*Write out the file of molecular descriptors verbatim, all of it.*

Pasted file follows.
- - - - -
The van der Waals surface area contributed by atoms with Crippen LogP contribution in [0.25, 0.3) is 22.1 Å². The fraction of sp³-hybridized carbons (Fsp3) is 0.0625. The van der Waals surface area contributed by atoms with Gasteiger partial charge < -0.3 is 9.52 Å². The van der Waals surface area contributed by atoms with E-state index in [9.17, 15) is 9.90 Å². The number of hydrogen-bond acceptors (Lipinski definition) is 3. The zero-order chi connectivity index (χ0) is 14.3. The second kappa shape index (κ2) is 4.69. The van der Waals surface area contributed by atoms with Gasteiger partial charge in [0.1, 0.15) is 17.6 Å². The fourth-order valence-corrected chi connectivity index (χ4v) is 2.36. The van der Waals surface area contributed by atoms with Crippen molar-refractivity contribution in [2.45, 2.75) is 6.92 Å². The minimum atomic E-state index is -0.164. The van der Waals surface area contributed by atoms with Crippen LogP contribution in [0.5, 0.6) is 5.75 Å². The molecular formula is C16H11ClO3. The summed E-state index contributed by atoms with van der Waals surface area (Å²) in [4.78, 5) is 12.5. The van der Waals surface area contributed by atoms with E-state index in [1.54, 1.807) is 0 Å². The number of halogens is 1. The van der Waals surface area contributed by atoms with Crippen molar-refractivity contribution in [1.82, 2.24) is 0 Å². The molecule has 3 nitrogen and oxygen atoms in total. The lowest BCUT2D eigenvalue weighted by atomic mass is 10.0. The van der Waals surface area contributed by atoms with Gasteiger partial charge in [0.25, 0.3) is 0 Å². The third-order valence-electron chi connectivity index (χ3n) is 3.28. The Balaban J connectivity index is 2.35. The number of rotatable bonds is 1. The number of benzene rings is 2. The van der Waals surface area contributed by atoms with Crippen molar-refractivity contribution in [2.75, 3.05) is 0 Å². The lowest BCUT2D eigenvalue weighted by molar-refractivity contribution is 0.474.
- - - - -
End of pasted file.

The van der Waals surface area contributed by atoms with Crippen LogP contribution in [0.25, 0.3) is 22.1 Å². The fraction of sp³-hybridized carbons (Fsp3) is 0.0625. The van der Waals surface area contributed by atoms with Gasteiger partial charge < -0.3 is 9.52 Å². The van der Waals surface area contributed by atoms with E-state index in [9.17, 15) is 9.90 Å². The number of hydrogen-bond acceptors (Lipinski definition) is 3. The zero-order chi connectivity index (χ0) is 14.3. The second kappa shape index (κ2) is 4.69. The van der Waals surface area contributed by atoms with Gasteiger partial charge in [0.1, 0.15) is 17.6 Å². The fourth-order valence-corrected chi connectivity index (χ4v) is 2.36. The van der Waals surface area contributed by atoms with Crippen molar-refractivity contribution in [2.45, 2.75) is 6.92 Å². The minimum atomic E-state index is -0.164. The van der Waals surface area contributed by atoms with Crippen LogP contribution in [0.5, 0.6) is 5.75 Å². The molecular formula is C16H11ClO3. The summed E-state index contributed by atoms with van der Waals surface area (Å²) in [4.78, 5) is 12.5. The van der Waals surface area contributed by atoms with E-state index in [1.54, 1.807) is 0 Å². The number of halogens is 1. The van der Waals surface area contributed by atoms with Crippen molar-refractivity contribution in [1.82, 2.24) is 0 Å². The molecule has 3 nitrogen and oxygen atoms in total. The lowest BCUT2D eigenvalue weighted by atomic mass is 10.0. The van der Waals surface area contributed by atoms with Gasteiger partial charge in [0.25, 0.3) is 0 Å². The third-order valence-electron chi connectivity index (χ3n) is 3.28. The Balaban J connectivity index is 2.35. The number of rotatable bonds is 1. The number of benzene rings is 2. The van der Waals surface area contributed by atoms with Crippen molar-refractivity contribution in [2.75, 3.05) is 0 Å². The lowest BCUT2D eigenvalue weighted by molar-refractivity contribution is 0.474.